CRABS & ‘CROBES: THE TRIPARTITE RELATIONSHIP OF A HOST, PARASITE, AND THEIR RESPECTIVE MICROBIOMES
Swanson, Kyle L
Growing evidence suggests that the associated microbiome of organisms (the holobiont) has been shaping the evolutionary pathways of macroorganisms for thousands of years, and that these tiny symbionts can influence species interactions. Yet, while studies have investigated host-parasites and microbiomes separately, how the two systems interact and influence each other has only begun to be explored. This relationship among hosts, parasites, and microbial communities changes the dynamic of host-parasite evolution from a more traditional co-evolution, to a tripartite evolutionary relationship. My research aimed to resolve questions about the community composition and diversity of microbial symbionts associated with host and parasite separately and when combined (parasitized hosts). My research also developed a methodology that can be used in future studies to manipulate microbiomes, in the pursuit of understanding how the loss or manipulation of the microbiome affects parasitism. Developing the methodology for future microbiome manipulation included determining a method for bacterial inhibition and testing the effects of inhibition on community diversity. For the first part of the research, infected and uninfected crab hosts were sampled from a coastal North Carolina oyster reef three times over a four-month period. Tissue samples were collected from four biological groups: uninfected crab viscera, infected crab viscera (i.e. host + parasite), the entire adult parasite externa, and parasite larvae. Microbial DNA was extracted from tissue samples and sequenced using the V6-V8 region of the 16S rRNA microbial gene to determine the community composition and diversity of the microbiome for each biological sample and across time. Microbial community analysis revealed that parasite externae and larvae had very similar microbiomes but were significantly different from the microbiomes of the crabs. Microbiomes of infected versus uninfected crabs were also significantly different. Both adult parasite externae and parasite larvae were found to have bacteria including Pseudoalteromonas species, which provide natural antimicrobial defenses, while uninfected crabs were mainly comprised of Rhodobacteraceae, commonly associated with photo- and chemoautotrophy. To develop the methodology for the second part of the research, modified Kirby-Bauer disk diffusion technique was used to determine the effects of biological sample, antibiotic type, antibiotic concentration, and time to inhibition of bacteria. Three broad spectrum antibiotics (ampicillin, chloramphenicol, and gentamicin) and their combinations (total of seven antibiotics and combinations) were tested across four concentrations against all four biological groups. Chloramphenicol, at 2mg/mL, was found to be the most effective antibiotic at inhibiting microbial growth across all four biological samples. To determine the effect of chloramphenicol on microbial community composition and diversity, this treatment (or a no treatment control) was applied to live infected and uninfected crabs for 24 hours. After which, microbial DNA was extracted from all four biological samples and will be sent for sequencing, thus the results of bacterial community diversity are pending. Understanding the microbial community composition of a host and parasite, and developing a methodology for manipulating those microbiomes, is an important step to beginning to understand the microbiome's role in the host-parasite relationship and determining how the tripartite relationship impacts coevolutionary processes.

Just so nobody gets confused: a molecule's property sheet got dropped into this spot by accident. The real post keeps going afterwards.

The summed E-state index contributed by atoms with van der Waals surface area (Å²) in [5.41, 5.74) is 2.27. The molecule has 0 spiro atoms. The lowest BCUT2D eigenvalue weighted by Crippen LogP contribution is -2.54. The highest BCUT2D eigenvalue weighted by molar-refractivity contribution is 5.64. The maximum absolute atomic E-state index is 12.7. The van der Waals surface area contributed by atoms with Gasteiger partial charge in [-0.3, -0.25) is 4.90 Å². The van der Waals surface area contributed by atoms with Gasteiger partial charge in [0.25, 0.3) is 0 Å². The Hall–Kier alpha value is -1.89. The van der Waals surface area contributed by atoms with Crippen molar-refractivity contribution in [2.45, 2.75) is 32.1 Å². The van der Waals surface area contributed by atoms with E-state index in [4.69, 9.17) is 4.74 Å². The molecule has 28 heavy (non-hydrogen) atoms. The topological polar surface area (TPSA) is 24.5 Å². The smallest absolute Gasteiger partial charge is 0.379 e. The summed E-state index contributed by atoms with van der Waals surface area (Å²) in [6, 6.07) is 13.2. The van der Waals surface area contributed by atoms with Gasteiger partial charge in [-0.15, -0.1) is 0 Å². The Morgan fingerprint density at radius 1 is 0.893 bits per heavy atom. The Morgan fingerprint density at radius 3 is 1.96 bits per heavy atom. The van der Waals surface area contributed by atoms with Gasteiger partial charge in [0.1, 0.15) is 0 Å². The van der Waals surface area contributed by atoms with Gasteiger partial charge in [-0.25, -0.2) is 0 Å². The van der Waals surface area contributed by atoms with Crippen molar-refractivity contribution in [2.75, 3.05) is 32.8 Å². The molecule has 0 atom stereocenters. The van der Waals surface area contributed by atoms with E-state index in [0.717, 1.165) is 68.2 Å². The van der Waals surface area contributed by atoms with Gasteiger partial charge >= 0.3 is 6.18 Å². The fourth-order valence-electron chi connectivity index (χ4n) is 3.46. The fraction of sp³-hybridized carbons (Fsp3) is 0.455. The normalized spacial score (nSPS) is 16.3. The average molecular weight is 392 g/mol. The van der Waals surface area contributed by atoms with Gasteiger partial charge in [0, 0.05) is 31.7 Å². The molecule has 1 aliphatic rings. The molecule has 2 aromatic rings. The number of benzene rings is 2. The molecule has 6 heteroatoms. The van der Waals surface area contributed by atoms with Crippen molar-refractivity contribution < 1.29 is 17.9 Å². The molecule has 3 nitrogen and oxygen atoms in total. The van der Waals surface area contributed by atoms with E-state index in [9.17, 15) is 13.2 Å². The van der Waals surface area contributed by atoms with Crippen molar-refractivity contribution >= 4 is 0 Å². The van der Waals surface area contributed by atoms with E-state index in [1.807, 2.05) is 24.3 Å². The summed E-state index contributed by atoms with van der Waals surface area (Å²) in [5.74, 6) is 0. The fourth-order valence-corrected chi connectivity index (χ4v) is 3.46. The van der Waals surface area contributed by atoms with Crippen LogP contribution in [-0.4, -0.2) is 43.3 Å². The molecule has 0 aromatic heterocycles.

East Carolina University